Doctor Who
Destiny of the Daleks

Starring: Tom Baker
RRP: 19.99
Certificate: PG
Available 26 November 2007

The Doctor and Romana arrive on Skaro and discover that the Daleks are using a group of humanoid slave workers to search for their creator, Davros. A stalemate has arisen in an interplanetary war that the Daleks are waging against the robotic Movellans, and their hope is that Davros will be able to give them the edge...

If a large group of reasonably sane Doctor Who fans were to participate in a poll for the best Dalek story ever produced in the history of the show, you could safely bet your house and your entire TARDIS-shaped bubble bath collection, that Destiny Of The Daleks would be languishing somewhere near the very, very bottom.

It certainly doesn’t compare favourably with Genesis Of The Daleks, Tom Baker’s earlier encounter with the deadly inhabitants of Skaro. The brutal, claustrophobic and relentlessly grim atmosphere of that classic is replaced here with shouty catchphrase Daleks, a bunch of rival aliens who look like they’ve just got back from the disco, and enough cheap silver foil to cover an entire planet.

The story kicks off with a deeply unpromising start in the form of a comedy regeneration scene for Romana, which introduces Lalla Ward as the new incarnation of the Doctor’s assistant. This seems a rather abrupt and silly way to deal with the sudden between-season departure of Mary Tamm as the original Romana, especially as Tamm now claims she would have been willing to come back and film a proper regeneration scene had somebody bothered to ask her.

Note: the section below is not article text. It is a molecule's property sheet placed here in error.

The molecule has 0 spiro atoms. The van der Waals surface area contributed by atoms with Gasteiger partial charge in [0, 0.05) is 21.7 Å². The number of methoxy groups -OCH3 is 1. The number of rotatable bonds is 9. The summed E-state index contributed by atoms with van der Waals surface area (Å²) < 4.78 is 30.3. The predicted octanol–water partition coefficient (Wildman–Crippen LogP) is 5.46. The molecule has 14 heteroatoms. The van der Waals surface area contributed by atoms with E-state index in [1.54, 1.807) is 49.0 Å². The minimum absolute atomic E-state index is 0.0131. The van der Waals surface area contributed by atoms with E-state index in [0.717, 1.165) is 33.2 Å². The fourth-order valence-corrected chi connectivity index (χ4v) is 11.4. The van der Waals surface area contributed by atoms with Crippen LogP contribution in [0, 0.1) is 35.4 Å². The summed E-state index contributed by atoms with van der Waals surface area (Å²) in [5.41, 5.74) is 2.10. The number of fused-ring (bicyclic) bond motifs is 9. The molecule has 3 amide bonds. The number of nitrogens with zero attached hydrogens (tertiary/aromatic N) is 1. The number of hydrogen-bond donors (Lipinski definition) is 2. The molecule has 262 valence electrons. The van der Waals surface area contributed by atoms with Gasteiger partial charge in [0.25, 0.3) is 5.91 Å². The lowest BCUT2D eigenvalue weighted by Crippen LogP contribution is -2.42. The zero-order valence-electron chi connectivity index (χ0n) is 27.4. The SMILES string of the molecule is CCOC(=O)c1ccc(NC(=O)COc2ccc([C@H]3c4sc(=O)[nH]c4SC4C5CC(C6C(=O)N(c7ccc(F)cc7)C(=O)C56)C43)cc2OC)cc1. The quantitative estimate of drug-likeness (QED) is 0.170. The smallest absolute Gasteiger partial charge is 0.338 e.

Instead, we see the character cycle through a series of wacky bodies before settling on her final form. The whole concept of regeneration, usually depicted as a costly struggle for life renewal, is played for laughs here, as if Romana has simply decided to go shopping for a new outfit. I’m a lover of well-crafted humour in Doctor Who, but not when it goes against the grain of the entire show.

Sadly, this sets the tone for the rest of the story, as the comic influence of new script editor Douglas Adams brings a much-loved British institution perilously close to sending itself up, with nobody at production level keeping much of a grip on the reins. I’m sure there was an honourable intention to gently poke a bit of fun at the show, but often the self-mocking goes about three steps too far.

One example is the infamous scene in which the Doctor climbs into a ceiling duct and taunts the Daleks below by pointing out that the supposed superior race of the universe are unable to just climb up and get him.